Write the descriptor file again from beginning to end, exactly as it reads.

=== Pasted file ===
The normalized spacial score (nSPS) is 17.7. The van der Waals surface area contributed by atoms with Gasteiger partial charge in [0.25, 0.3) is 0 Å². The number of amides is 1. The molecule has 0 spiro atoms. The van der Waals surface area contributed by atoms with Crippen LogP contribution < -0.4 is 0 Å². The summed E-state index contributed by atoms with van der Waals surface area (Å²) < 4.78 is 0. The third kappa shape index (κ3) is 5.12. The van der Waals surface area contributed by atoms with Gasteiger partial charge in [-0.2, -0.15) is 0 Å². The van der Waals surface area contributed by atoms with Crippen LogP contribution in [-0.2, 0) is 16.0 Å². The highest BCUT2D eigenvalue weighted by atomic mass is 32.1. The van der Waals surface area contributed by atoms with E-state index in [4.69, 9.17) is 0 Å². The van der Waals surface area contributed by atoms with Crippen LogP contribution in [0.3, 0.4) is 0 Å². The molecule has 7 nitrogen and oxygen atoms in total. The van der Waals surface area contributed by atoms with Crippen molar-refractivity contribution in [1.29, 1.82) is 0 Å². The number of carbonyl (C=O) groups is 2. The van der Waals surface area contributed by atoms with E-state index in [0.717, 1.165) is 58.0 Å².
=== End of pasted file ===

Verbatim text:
The normalized spacial score (nSPS) is 17.7. The van der Waals surface area contributed by atoms with Gasteiger partial charge in [0.25, 0.3) is 0 Å². The number of amides is 1. The molecule has 0 spiro atoms. The van der Waals surface area contributed by atoms with Crippen LogP contribution < -0.4 is 0 Å². The summed E-state index contributed by atoms with van der Waals surface area (Å²) < 4.78 is 0. The third kappa shape index (κ3) is 5.12. The van der Waals surface area contributed by atoms with Gasteiger partial charge in [-0.2, -0.15) is 0 Å². The van der Waals surface area contributed by atoms with Crippen LogP contribution in [-0.2, 0) is 16.0 Å². The highest BCUT2D eigenvalue weighted by atomic mass is 32.1. The van der Waals surface area contributed by atoms with E-state index in [4.69, 9.17) is 0 Å². The van der Waals surface area contributed by atoms with Crippen LogP contribution in [0.3, 0.4) is 0 Å². The molecule has 7 nitrogen and oxygen atoms in total. The van der Waals surface area contributed by atoms with Crippen molar-refractivity contribution in [1.29, 1.82) is 0 Å². The number of carbonyl (C=O) groups is 2. The van der Waals surface area contributed by atoms with E-state index in [0.717, 1.165) is 58.0 Å².